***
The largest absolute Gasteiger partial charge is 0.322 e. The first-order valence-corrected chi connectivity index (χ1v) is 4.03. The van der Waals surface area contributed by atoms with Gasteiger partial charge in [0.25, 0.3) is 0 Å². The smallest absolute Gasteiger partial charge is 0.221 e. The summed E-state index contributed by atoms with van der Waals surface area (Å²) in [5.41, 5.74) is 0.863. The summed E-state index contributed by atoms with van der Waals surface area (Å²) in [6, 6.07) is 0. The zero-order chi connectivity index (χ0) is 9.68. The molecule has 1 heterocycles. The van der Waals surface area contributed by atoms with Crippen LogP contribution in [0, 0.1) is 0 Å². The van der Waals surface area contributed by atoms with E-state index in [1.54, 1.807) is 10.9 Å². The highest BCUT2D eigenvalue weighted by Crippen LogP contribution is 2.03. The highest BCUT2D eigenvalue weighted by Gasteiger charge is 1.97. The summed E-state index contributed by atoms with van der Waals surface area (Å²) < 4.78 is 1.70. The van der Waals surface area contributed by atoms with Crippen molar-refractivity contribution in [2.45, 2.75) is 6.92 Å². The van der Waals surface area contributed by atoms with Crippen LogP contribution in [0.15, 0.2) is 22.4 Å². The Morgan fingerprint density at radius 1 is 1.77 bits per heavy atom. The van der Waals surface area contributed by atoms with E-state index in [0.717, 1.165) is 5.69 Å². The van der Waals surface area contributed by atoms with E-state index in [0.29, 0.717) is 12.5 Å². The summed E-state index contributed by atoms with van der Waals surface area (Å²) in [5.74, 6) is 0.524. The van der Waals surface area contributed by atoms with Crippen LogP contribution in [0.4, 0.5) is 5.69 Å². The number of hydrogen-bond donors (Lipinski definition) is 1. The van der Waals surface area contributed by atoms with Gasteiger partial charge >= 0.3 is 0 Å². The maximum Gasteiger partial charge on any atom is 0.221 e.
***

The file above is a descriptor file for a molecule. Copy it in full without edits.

The largest absolute Gasteiger partial charge is 0.322 e. The first-order valence-corrected chi connectivity index (χ1v) is 4.03. The van der Waals surface area contributed by atoms with Gasteiger partial charge in [0.25, 0.3) is 0 Å². The smallest absolute Gasteiger partial charge is 0.221 e. The summed E-state index contributed by atoms with van der Waals surface area (Å²) in [5.41, 5.74) is 0.863. The summed E-state index contributed by atoms with van der Waals surface area (Å²) in [6, 6.07) is 0. The zero-order chi connectivity index (χ0) is 9.68. The molecule has 1 heterocycles. The van der Waals surface area contributed by atoms with Crippen LogP contribution in [0, 0.1) is 0 Å². The van der Waals surface area contributed by atoms with E-state index in [1.54, 1.807) is 10.9 Å². The highest BCUT2D eigenvalue weighted by Crippen LogP contribution is 2.03. The highest BCUT2D eigenvalue weighted by Gasteiger charge is 1.97. The summed E-state index contributed by atoms with van der Waals surface area (Å²) < 4.78 is 1.70. The van der Waals surface area contributed by atoms with Crippen molar-refractivity contribution in [2.45, 2.75) is 6.92 Å². The van der Waals surface area contributed by atoms with Crippen LogP contribution in [0.15, 0.2) is 22.4 Å². The Morgan fingerprint density at radius 1 is 1.77 bits per heavy atom. The van der Waals surface area contributed by atoms with E-state index in [0.717, 1.165) is 5.69 Å². The van der Waals surface area contributed by atoms with E-state index in [0.29, 0.717) is 12.5 Å². The summed E-state index contributed by atoms with van der Waals surface area (Å²) in [5.74, 6) is 0.524. The van der Waals surface area contributed by atoms with Crippen LogP contribution in [0.4, 0.5) is 5.69 Å². The number of hydrogen-bond donors (Lipinski definition) is 1. The van der Waals surface area contributed by atoms with Gasteiger partial charge >= 0.3 is 0 Å². The maximum Gasteiger partial charge on any atom is 0.221 e.